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Proc Natl Acad Sci U S A. 2003 Feb 4; 100(3): 850–855.
Published online 2003 Jan 13. doi:  10.1073/pnas.0337434100
PMCID: PMC298690

CCAAT/enhancer-binding protein β is required for mitotic clonal expansion during adipogenesis


Hormonal induction of growth-arrested 3T3-L1 preadipocytes triggers a signaling cascade that culminates in adipogenesis. CCAAT/enhancer-binding protein (C/EBP)β is expressed immediately but gains DNA-binding activity only after a long lag as the cells synchronously begin mitotic clonal expansion (MCE). After MCE, a process required for adipogenesis, C/EBPβ activates expression of C/EBPα and peroxisome proliferator-activated receptor γ, which then transcriptionally activate genes that produce the adipocyte phenotype. When mouse embryo fibroblasts (MEFs) are subjected to the same differentiation protocol, a subset of the MEFs undergoes a similar program of events. Similar to 3T3-L1 preadipocytes, the MEFs reenter the cell cycle (as indicated by the synchronous expression of cyclin A) and undergo MCE as evidenced by the incorporation of BrdUrd into DNA and the formation of mitotic foci of cells that undergo adipogenesis. C/EBPβ is expressed immediately after induction but exhibits delayed acquisition of DNA-binding activity followed by expression of adipocyte markers and the accumulation of cytoplasmic triglyceride. MEFs from C/EBPβ(−/−) mice, however, neither undergo MCE nor differentiate into adipocytes. Forced expression of C/EBPβ (LAP) but not dominant-negative C/EBPβ (LIP) in C/EBPβ(−/−) MEFs restores MCE, expression of adipocyte markers, and the capacity to form mitotic foci of cells that undergo adipogenesis. These findings demonstrate that expression of C/EBPβ is a prerequisite for MCE in the adipocyte-differentiation program.

Keywords: 3T3-L1 preadipocyte‖mouse embryo fibroblasts‖C/EBPα‖PPARγ‖ cell cycle

After induction of differentiation, postconfluent, growth-arrested 3T3-L1 preadipocytes synchronously reenter the cell cycle, undergo several rounds of mitotic clonal expansion (MCE), and then express genes that produce the adipocyte phenotype (14). Recent evidence (5, 6) has established that MCE is required for the progression of the differentiation program. Immediately (within 2–4 h) after induction CCAAT/enhancer-binding protein (C/EBP)β is expressed but unable to bind DNA and thus cannot activate the regulatory genes responsible for terminal differentiation. Only after a long lag period (10–12 h) does C/EBPβ acquire DNA-binding activity (7). Acquisition of binding activity occurs as the cells synchronously reenter the cell cycle, traverse the G1-S checkpoint, and begin MCE (7). Coincident with the acquisition of DNA-binding activity, C/EBPβ binds to centromeres through consensus C/EBP-binding sites in centromeric satellite DNA (7). After acquiring DNA-binding activity C/EBPβ activates transcription of the C/EBPα and peroxisome proliferator-activated receptor γ (PPARγ) genes mediated by C/EBP regulatory elements in their promoters (810). Together, C/EBPα and PPARγ coordinately activate the transcription of genes that give rise to the adipocyte phenotype (1, 3, 4). Since both C/EBPα and PPARγ are antimitotic (1114), the timing of this gain of function by C/EBPβ is critical, because premature expression of C/EBPα and PPARγ would prevent MCE. Thus, delayed acquisition of DNA-binding function by C/EBPβ seems to forestall expression of C/EBPα and PPARγ.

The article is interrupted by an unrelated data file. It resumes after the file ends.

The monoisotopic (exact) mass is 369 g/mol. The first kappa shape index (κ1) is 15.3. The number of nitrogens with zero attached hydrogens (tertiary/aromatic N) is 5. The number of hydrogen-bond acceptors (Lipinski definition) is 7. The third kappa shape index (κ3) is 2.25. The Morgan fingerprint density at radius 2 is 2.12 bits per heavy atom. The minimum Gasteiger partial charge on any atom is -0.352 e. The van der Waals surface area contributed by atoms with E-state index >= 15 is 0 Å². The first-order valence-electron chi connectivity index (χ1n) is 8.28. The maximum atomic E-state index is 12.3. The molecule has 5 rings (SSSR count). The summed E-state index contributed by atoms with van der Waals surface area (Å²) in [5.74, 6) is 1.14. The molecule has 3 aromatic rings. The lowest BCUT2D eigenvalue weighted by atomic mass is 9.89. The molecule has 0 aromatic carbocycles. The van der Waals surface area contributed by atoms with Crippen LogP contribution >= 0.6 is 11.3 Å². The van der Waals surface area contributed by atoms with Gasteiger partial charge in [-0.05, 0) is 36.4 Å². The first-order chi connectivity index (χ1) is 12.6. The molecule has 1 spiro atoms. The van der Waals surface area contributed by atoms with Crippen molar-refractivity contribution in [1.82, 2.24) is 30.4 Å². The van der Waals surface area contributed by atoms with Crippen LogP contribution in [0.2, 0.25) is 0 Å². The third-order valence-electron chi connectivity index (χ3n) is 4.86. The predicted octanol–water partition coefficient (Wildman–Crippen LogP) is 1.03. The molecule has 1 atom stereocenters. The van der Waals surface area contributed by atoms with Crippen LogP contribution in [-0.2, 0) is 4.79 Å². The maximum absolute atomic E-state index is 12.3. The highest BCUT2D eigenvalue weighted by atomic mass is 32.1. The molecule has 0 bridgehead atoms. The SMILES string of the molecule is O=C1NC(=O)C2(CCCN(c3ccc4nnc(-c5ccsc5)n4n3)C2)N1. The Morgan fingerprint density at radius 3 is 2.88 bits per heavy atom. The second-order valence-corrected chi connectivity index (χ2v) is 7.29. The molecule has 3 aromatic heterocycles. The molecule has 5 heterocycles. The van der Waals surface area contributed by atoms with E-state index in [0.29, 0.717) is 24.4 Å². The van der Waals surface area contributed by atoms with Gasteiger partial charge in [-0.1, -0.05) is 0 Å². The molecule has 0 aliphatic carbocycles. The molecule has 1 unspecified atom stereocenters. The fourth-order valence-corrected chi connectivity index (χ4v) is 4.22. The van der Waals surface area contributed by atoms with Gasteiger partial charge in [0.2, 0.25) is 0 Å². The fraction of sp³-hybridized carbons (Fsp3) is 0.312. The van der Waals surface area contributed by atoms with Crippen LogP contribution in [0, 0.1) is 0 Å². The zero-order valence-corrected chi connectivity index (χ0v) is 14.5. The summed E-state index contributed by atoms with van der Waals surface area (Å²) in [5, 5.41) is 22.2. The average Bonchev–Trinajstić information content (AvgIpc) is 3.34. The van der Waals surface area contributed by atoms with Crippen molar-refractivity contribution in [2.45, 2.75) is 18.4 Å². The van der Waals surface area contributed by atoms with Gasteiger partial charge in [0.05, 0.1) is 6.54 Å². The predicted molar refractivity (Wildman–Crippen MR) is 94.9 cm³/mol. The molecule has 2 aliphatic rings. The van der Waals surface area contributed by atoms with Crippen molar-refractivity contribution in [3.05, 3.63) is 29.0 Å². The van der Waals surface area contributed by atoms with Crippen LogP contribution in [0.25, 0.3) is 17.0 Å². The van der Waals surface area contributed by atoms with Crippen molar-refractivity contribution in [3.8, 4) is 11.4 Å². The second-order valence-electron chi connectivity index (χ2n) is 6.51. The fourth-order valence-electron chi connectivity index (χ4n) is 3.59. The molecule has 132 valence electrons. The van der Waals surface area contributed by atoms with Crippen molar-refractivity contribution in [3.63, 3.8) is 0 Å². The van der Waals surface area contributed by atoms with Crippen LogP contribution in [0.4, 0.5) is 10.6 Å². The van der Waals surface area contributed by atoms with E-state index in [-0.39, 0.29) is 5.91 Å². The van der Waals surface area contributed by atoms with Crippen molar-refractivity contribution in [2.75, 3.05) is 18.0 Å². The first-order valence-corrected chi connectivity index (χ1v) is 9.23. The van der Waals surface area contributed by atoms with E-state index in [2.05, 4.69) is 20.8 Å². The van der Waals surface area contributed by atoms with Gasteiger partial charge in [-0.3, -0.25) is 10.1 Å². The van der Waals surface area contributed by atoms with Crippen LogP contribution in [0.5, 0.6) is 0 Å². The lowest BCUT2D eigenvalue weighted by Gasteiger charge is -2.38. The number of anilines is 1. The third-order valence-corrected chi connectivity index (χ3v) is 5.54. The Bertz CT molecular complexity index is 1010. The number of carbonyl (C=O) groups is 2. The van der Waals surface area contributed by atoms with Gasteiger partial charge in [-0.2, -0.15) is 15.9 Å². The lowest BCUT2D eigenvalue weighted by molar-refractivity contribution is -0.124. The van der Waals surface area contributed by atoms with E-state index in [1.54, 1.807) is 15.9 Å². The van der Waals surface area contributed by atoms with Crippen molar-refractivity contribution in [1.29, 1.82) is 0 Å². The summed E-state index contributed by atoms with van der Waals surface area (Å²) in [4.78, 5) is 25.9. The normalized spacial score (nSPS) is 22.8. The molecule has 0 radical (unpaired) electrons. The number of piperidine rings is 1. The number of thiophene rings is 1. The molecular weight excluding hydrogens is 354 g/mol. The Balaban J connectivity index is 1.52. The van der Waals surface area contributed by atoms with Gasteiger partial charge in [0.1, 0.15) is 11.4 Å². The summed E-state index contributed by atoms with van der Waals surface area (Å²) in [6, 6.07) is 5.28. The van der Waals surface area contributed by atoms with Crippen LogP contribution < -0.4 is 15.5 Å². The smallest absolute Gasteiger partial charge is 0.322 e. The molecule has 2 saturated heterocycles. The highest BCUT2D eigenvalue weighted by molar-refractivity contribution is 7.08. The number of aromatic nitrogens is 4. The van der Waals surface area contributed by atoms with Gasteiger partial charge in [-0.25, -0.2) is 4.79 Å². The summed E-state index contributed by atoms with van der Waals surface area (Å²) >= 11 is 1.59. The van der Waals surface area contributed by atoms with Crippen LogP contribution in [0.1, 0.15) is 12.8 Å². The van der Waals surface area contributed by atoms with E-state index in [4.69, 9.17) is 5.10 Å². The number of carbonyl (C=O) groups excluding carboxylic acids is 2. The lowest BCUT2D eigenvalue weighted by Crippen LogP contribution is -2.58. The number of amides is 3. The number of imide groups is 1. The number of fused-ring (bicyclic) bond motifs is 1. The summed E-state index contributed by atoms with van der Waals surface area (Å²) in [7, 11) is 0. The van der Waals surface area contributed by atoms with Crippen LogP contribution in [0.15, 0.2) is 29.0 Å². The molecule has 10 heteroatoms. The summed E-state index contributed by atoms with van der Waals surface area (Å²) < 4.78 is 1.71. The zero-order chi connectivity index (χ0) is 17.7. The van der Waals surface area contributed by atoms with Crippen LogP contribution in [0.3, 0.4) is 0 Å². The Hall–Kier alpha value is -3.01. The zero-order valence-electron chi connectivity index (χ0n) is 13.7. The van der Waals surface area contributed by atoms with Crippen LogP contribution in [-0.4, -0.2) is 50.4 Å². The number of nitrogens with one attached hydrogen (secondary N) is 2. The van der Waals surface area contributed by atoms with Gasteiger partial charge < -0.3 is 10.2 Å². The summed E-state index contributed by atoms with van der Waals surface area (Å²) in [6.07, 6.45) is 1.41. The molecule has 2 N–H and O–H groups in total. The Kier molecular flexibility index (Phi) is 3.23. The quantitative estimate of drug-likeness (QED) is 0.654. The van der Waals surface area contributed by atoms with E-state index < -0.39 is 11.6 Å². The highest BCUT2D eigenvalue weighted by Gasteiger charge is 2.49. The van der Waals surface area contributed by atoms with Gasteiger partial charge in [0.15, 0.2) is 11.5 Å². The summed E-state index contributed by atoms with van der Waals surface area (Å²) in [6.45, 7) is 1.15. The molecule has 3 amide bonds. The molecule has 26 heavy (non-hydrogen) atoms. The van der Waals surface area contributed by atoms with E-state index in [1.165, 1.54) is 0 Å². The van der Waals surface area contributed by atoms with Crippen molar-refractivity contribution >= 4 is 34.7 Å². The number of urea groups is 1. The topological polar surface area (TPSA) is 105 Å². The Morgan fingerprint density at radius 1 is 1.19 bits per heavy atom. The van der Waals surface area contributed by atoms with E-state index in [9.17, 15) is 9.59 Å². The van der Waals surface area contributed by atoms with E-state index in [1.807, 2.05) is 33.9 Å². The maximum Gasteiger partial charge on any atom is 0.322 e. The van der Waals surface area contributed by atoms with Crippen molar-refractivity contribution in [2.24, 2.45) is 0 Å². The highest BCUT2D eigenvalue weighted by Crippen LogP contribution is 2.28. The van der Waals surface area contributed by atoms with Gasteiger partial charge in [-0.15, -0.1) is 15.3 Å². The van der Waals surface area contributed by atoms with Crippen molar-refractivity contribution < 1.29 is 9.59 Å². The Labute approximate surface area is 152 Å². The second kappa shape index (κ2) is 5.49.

Evidence that C/EBPβ plays a vital role in adipogenesis was reported first by Tanaka et al. (15), who found that disruption of the C/EBPβ and C/EBPδ genes in mice caused impaired development of adipose tissue. In view of this finding and the dependence of adipogenesis on MCE (6), the possibility was considered that C/EBPβ may play a role in or even be required for MCE. A strong precedent exists for participation of C/EBPβ in the clonal expansion of hepatocytes after partial hepatectomy (16), which has many features in common with the MCE of adipocyte differentiation. C/EBP family members play important roles in both of these processes (6, 17, 18). After partial hepatectomy, growth-arrested liver cells reenter the cell cycle and proliferate to restore liver mass and function. During this clonal-expansion process, the expression of C/EBPβ (transcriptional activator of the C/EBPα gene) is followed by expression of C/EBPα. The dependence of hepatocyte proliferation on C/EBPβ is supported by the finding that partial hepatectomy in mice carrying a targeted disruption of the C/EBPβ gene results in impaired liver regeneration (19). Furthermore, a mutation in C/EBPβ that renders it inactive prevents hepatocyte proliferation both in vivo and ex vivo (16).

The present study investigates the role of C/EBPβ in the MCE of adipogenesis by mouse embryo fibroblasts (MEFs). When subjected to the same differentiation protocol as 3T3-L1 preadipocytes, a subset of MEFs undergoes MCE and adipogenesis. We demonstrate that the expression of C/EBPβ is required for MCE in MEFs induced to differentiate into adipocytes.

Materials and Methods

Cell Culture and Differentiation MEFs.